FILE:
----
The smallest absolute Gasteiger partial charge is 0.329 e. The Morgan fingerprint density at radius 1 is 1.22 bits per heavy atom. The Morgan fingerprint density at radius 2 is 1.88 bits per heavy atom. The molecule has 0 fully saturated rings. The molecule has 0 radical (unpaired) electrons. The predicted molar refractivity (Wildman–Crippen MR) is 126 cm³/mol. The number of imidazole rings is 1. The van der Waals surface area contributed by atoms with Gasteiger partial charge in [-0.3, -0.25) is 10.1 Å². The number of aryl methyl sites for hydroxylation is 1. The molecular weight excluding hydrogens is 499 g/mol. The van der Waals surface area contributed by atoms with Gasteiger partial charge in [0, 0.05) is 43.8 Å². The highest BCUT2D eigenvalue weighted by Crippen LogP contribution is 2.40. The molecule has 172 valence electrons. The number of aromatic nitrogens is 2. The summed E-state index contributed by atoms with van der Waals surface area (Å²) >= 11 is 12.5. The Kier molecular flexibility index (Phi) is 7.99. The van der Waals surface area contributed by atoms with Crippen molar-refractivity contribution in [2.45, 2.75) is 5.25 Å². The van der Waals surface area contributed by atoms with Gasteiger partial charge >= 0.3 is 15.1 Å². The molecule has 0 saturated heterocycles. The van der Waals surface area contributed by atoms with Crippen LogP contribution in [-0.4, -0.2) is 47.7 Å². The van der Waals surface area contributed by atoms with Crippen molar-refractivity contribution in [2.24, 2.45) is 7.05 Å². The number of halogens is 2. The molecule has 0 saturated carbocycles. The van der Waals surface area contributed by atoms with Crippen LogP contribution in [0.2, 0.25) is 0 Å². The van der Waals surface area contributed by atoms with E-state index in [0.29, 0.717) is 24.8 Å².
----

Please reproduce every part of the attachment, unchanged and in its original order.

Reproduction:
The smallest absolute Gasteiger partial charge is 0.329 e. The Morgan fingerprint density at radius 1 is 1.22 bits per heavy atom. The Morgan fingerprint density at radius 2 is 1.88 bits per heavy atom. The molecule has 0 fully saturated rings. The molecule has 0 radical (unpaired) electrons. The predicted molar refractivity (Wildman–Crippen MR) is 126 cm³/mol. The number of imidazole rings is 1. The van der Waals surface area contributed by atoms with Gasteiger partial charge in [-0.3, -0.25) is 10.1 Å². The number of aryl methyl sites for hydroxylation is 1. The molecular weight excluding hydrogens is 499 g/mol. The van der Waals surface area contributed by atoms with Gasteiger partial charge in [0, 0.05) is 43.8 Å². The highest BCUT2D eigenvalue weighted by Crippen LogP contribution is 2.40. The molecule has 172 valence electrons. The number of aromatic nitrogens is 2. The summed E-state index contributed by atoms with van der Waals surface area (Å²) >= 11 is 12.5. The Kier molecular flexibility index (Phi) is 7.99. The van der Waals surface area contributed by atoms with Crippen molar-refractivity contribution in [2.45, 2.75) is 5.25 Å². The van der Waals surface area contributed by atoms with Gasteiger partial charge >= 0.3 is 15.1 Å². The molecule has 0 saturated heterocycles. The van der Waals surface area contributed by atoms with Crippen LogP contribution in [-0.4, -0.2) is 47.7 Å². The van der Waals surface area contributed by atoms with Crippen molar-refractivity contribution in [2.24, 2.45) is 7.05 Å². The number of halogens is 2. The molecule has 0 saturated carbocycles. The van der Waals surface area contributed by atoms with Crippen LogP contribution in [0.2, 0.25) is 0 Å². The van der Waals surface area contributed by atoms with E-state index in [0.29, 0.717) is 24.8 Å².